Are you ready for 2G switch off?
Australia are not the only country that are turning out the lights on the first mobile network to offer data services. There are similar announcements coming out of Singapore, Canada and the USA. With Singapore the first country to announce a complete shutdown of the spectrum from April 1st 2017 the Optus announcement as they are part of SingTel therefore comes as no surprise.
4G penetration, while possibly not as strong as 2G is greater than that provided by 3G and as 4G roll outs are completed it seems likely that 2G retirement will occur in other countries as well. With a greater number of people using smartphones, 2G GSM data gives such a poor performance compared to 4G that customers are more likely to complain than if they receive no signal at all. Many customers recognise what 5 bars means on their phone, but rarely note what kind of signal they are actually receiving,
Optus will be shutting down its 2G network after nearly 25 years of service to Australia, providing customers with its first taste of data services through text based sports results and stock prices. Demand has increased as Dennis Wong, Acting Managing Director, Optus Networks commenting on the announcement said: “Greater smartphone usage and advances in 4G technology are driving customer preferences for more mobile data and faster speeds and there has been a steady decline in 2G traffic and customers in the last few years.
“2G now constitutes a fraction of our total mobile network traffic and is declining significantly year on year. Mobile service providers globally, including in Australia and our parent company Singtel in Singapore, are closing down 2G networks to support newer technologies.”
Not just Optus
As with other nations, Mobile Virtual Network Operators (MVNOs) exist within Australia so this doesn’t just impact Optus customers. Virgin Mobile uses the Optus network and there are other Optus wholesale customers that will need to press customers to upgrade their phones to 3G or 4G. For those international travellers who only have 2G phones (though there are few of these) this obviously means that their phones will no longer work in Australia.
Twenty months notice means that one assumes there are no contracts in place that are due to expire after the deadline, with most 2G phones already likely to be out of contract. As Wong said “Our priority is to prepare our customers for this change and ensure they have sufficient time to upgrade to newer devices. Optus will provide affected customers with more details about options available to them closer to the closure of our 2G network in April 2017. For some customers this might be a simple SIM upgrade.”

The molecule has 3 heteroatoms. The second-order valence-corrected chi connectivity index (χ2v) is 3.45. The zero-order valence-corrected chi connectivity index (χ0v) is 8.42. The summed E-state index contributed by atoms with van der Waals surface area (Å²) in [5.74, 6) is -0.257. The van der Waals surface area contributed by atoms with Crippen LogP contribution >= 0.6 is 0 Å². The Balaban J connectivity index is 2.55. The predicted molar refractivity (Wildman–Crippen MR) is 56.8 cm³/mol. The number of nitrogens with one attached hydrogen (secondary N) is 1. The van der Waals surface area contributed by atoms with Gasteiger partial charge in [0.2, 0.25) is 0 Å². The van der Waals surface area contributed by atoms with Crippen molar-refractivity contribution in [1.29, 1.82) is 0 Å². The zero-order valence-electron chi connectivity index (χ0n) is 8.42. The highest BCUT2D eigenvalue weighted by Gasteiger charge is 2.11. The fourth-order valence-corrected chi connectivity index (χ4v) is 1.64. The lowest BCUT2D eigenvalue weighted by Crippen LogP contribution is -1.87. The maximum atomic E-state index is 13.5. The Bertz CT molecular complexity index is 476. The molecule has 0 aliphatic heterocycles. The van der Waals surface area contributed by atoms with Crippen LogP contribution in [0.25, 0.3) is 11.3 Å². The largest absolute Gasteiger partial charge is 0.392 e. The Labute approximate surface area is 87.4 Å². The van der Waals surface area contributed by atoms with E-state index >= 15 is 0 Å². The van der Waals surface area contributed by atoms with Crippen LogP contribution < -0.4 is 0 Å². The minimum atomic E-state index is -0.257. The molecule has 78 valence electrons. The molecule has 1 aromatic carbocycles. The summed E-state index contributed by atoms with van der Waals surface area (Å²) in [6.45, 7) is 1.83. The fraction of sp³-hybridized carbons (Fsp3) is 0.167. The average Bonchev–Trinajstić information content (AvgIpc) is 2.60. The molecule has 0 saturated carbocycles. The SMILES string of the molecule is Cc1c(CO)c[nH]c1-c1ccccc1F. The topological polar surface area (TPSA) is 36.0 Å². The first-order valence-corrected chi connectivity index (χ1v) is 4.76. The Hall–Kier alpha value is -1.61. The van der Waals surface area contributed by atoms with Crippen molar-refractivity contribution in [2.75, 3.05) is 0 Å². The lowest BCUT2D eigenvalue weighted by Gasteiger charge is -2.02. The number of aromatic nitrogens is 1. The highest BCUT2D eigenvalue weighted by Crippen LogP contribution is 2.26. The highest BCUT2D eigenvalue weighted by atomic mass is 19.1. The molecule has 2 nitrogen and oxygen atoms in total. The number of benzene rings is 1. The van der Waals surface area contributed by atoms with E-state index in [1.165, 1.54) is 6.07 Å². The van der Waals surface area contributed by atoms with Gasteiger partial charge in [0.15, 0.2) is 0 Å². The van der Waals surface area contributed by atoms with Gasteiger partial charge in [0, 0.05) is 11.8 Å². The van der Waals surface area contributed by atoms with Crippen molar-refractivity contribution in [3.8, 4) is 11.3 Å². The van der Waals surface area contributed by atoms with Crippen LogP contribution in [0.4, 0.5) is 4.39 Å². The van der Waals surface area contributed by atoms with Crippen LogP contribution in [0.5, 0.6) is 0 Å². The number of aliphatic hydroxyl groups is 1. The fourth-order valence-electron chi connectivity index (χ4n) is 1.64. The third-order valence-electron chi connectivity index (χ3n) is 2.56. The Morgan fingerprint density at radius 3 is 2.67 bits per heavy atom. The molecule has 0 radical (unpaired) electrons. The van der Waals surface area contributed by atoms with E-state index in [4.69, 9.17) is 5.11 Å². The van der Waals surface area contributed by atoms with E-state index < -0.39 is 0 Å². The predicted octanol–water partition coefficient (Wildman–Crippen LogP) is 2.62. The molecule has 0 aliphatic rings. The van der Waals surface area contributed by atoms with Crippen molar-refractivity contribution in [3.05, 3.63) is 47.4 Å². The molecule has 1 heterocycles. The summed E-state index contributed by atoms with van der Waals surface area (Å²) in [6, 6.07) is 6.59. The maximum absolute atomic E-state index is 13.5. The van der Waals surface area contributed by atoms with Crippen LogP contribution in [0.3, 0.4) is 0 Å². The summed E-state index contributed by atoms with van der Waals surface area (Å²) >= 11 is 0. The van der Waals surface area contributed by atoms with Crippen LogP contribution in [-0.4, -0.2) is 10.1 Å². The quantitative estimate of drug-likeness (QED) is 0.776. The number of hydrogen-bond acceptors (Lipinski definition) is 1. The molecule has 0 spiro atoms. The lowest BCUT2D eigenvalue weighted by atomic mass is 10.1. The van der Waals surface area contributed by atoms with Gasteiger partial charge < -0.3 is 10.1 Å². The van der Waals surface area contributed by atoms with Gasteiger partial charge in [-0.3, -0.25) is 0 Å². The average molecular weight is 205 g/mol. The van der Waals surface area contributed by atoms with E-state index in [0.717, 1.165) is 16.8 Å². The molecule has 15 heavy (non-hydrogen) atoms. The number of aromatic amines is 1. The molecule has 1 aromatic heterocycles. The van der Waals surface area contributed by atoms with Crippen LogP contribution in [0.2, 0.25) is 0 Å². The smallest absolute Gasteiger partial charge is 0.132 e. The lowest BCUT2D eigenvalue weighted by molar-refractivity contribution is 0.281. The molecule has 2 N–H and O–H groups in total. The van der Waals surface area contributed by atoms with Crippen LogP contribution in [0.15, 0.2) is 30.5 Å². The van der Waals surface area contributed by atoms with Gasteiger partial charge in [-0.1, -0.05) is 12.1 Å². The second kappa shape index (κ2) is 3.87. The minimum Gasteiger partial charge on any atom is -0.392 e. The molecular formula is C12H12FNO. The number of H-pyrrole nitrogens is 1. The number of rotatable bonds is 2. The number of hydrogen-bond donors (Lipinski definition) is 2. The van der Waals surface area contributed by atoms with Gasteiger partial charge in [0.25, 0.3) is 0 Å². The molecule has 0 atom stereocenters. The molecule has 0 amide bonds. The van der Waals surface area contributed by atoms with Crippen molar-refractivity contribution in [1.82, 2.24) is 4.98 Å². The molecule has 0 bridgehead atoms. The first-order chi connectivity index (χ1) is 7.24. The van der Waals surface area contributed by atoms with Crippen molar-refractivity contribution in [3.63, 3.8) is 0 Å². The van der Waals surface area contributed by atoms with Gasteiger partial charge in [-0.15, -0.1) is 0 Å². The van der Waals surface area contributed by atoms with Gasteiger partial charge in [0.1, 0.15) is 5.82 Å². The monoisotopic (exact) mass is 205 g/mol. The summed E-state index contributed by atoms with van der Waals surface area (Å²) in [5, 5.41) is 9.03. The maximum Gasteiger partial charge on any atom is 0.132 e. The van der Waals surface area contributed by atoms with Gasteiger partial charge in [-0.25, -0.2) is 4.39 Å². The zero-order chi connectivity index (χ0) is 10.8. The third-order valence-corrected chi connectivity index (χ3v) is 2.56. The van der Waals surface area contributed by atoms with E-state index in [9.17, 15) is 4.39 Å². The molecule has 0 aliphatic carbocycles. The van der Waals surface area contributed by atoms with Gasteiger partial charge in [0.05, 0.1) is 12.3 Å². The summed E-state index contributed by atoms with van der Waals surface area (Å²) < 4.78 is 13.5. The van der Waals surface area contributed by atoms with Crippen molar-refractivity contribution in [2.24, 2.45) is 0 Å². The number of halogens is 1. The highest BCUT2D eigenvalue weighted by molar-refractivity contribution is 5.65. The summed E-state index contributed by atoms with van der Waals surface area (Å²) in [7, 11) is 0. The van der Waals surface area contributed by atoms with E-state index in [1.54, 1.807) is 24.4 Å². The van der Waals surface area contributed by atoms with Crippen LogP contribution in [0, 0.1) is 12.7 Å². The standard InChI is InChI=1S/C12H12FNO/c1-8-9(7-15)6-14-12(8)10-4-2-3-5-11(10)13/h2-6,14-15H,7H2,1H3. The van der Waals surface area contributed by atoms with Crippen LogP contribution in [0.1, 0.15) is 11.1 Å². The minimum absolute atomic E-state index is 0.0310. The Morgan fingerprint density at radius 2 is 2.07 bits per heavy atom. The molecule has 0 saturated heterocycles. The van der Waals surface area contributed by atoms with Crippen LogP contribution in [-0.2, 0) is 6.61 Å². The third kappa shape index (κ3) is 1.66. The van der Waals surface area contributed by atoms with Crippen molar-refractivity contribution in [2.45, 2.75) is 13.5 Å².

In the press release Optus advise customers to check their devices and identify whether they use 2G networks, identifiable on their phone with 2G, GPRS, EDGE or E icon. What about those devices that don’t have a display however! Perhaps your company has an old mobile dialer sitting somewhere in a cupboard, or perhaps a network of M2M devices?
Have you or Optus forgotten M2M
One thing missing from the announcement is the problem with legacy M2M devices. While most companies will be using 3G if not 4G for their M2M today, there are likely to be a number of older device embedded deeply into industrial and communication networks that are still working and have been forgotten about.
The question for Optus is how they are going to identify those devices. While some will be actively using the network, there is a possibility that some are fairly dormant and will only activate in a set of given circumstances. Companies will need to look at their inventories and see whether they can identify which devices cannot support 3G.
This issue is not just relevant for Optus and Australia however, at some point other countries will be retiring their 2G networks and when that happens M2M devices may cease functioning. If your company has any M2M devices it may be worth considering upgrading them over the next few months, before an announcement that they will cease to work is published.
There may be less time than companies think to rectify the problem though. While 2G services will finally cease in 2017, coverage is likely to become poorer as time passes and it is possible that there are some M2M devices that actually no longer have a signal to send any messages! This problem will become worse as time passes, so the best advice is to replace those old 2G devices as quickly as possible.
There is unlikely to be a last minute reprieve for 2G networks, the end will happen. Companies need to be aware of the consequences of this happening and be prepared. With Optus and Telstra ending 2G in Australia it is the end of an era and one that is to an extent the price of progress. Companies do need to check their inventories though and make sure that they are not caught out by the change